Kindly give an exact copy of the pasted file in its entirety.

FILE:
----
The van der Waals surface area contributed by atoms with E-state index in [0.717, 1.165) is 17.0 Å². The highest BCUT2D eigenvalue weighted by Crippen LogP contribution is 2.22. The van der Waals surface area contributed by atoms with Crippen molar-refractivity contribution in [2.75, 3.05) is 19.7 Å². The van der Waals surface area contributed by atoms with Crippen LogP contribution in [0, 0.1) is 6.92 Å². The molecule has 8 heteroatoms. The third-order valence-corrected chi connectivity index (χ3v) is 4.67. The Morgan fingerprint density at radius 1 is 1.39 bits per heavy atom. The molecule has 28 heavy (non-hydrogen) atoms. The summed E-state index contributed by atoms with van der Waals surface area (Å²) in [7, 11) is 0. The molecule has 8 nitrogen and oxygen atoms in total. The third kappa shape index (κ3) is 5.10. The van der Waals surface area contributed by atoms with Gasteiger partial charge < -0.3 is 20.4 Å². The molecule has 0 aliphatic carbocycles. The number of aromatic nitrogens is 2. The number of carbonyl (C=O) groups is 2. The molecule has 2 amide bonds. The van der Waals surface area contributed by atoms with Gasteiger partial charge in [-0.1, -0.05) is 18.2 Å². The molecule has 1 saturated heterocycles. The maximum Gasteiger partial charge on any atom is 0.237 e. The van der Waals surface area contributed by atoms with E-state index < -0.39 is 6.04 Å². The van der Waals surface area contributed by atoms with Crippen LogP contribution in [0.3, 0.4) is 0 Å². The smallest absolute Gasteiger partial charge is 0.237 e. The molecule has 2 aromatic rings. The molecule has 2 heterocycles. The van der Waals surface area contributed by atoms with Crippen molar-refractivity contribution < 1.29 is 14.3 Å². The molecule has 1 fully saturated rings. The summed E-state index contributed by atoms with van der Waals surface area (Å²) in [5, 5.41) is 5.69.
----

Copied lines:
The van der Waals surface area contributed by atoms with E-state index in [0.717, 1.165) is 17.0 Å². The highest BCUT2D eigenvalue weighted by Crippen LogP contribution is 2.22. The van der Waals surface area contributed by atoms with Crippen molar-refractivity contribution in [2.75, 3.05) is 19.7 Å². The van der Waals surface area contributed by atoms with Crippen LogP contribution in [0, 0.1) is 6.92 Å². The molecule has 8 heteroatoms. The third-order valence-corrected chi connectivity index (χ3v) is 4.67. The Morgan fingerprint density at radius 1 is 1.39 bits per heavy atom. The molecule has 28 heavy (non-hydrogen) atoms. The summed E-state index contributed by atoms with van der Waals surface area (Å²) in [7, 11) is 0. The molecule has 8 nitrogen and oxygen atoms in total. The third kappa shape index (κ3) is 5.10. The van der Waals surface area contributed by atoms with Gasteiger partial charge < -0.3 is 20.4 Å². The molecule has 0 aliphatic carbocycles. The number of aromatic nitrogens is 2. The number of carbonyl (C=O) groups is 2. The molecule has 2 amide bonds. The van der Waals surface area contributed by atoms with Gasteiger partial charge in [-0.1, -0.05) is 18.2 Å². The molecule has 1 saturated heterocycles. The maximum Gasteiger partial charge on any atom is 0.237 e. The van der Waals surface area contributed by atoms with E-state index < -0.39 is 6.04 Å². The van der Waals surface area contributed by atoms with Crippen LogP contribution in [0.3, 0.4) is 0 Å². The smallest absolute Gasteiger partial charge is 0.237 e. The molecule has 2 aromatic rings. The molecule has 2 heterocycles. The van der Waals surface area contributed by atoms with Crippen molar-refractivity contribution < 1.29 is 14.3 Å². The molecule has 1 fully saturated rings. The summed E-state index contributed by atoms with van der Waals surface area (Å²) in [5, 5.41) is 5.69.